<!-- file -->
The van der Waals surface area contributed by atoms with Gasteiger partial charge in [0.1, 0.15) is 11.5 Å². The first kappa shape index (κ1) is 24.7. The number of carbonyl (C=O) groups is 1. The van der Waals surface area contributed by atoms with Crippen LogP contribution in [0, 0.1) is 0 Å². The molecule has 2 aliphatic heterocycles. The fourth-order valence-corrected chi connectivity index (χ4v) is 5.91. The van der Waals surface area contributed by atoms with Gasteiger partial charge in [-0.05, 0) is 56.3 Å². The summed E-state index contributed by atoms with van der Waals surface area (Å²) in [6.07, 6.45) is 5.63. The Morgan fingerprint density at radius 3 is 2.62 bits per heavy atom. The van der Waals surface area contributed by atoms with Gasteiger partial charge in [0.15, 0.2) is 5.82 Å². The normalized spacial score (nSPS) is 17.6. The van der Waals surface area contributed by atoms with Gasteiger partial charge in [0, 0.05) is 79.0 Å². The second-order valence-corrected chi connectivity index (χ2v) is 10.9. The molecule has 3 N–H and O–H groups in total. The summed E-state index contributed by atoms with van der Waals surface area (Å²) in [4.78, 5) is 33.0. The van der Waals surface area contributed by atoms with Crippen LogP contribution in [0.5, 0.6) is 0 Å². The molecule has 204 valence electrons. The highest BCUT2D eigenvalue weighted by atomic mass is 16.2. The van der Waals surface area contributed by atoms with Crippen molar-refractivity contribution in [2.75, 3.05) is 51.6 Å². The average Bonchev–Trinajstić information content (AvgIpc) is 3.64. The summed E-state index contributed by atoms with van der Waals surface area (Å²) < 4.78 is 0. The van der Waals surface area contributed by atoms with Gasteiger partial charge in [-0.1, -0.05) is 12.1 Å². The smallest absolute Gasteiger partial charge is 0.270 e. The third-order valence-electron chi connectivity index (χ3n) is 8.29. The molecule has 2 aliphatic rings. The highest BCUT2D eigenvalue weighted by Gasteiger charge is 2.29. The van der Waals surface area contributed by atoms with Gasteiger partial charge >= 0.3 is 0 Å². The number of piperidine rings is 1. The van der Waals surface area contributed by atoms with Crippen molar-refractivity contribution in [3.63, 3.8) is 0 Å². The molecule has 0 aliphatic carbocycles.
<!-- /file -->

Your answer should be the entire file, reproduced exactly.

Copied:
The van der Waals surface area contributed by atoms with Gasteiger partial charge in [0.1, 0.15) is 11.5 Å². The first kappa shape index (κ1) is 24.7. The number of carbonyl (C=O) groups is 1. The van der Waals surface area contributed by atoms with Crippen LogP contribution in [0, 0.1) is 0 Å². The molecule has 2 aliphatic heterocycles. The fourth-order valence-corrected chi connectivity index (χ4v) is 5.91. The van der Waals surface area contributed by atoms with Gasteiger partial charge in [-0.05, 0) is 56.3 Å². The summed E-state index contributed by atoms with van der Waals surface area (Å²) in [6.07, 6.45) is 5.63. The Morgan fingerprint density at radius 3 is 2.62 bits per heavy atom. The van der Waals surface area contributed by atoms with Gasteiger partial charge in [0.15, 0.2) is 5.82 Å². The normalized spacial score (nSPS) is 17.6. The van der Waals surface area contributed by atoms with Gasteiger partial charge in [0, 0.05) is 79.0 Å². The second-order valence-corrected chi connectivity index (χ2v) is 10.9. The molecule has 3 N–H and O–H groups in total. The summed E-state index contributed by atoms with van der Waals surface area (Å²) in [4.78, 5) is 33.0. The van der Waals surface area contributed by atoms with Crippen LogP contribution in [0.5, 0.6) is 0 Å². The molecule has 204 valence electrons. The highest BCUT2D eigenvalue weighted by atomic mass is 16.2. The van der Waals surface area contributed by atoms with Crippen molar-refractivity contribution in [2.75, 3.05) is 51.6 Å². The average Bonchev–Trinajstić information content (AvgIpc) is 3.64. The summed E-state index contributed by atoms with van der Waals surface area (Å²) < 4.78 is 0. The van der Waals surface area contributed by atoms with Gasteiger partial charge in [-0.1, -0.05) is 12.1 Å². The smallest absolute Gasteiger partial charge is 0.270 e. The third-order valence-electron chi connectivity index (χ3n) is 8.29. The molecule has 2 aliphatic rings. The highest BCUT2D eigenvalue weighted by Gasteiger charge is 2.29. The van der Waals surface area contributed by atoms with Gasteiger partial charge >= 0.3 is 0 Å². The number of piperidine rings is 1. The van der Waals surface area contributed by atoms with Crippen molar-refractivity contribution in [3.63, 3.8) is 0 Å². The molecule has 0 aliphatic carbocycles.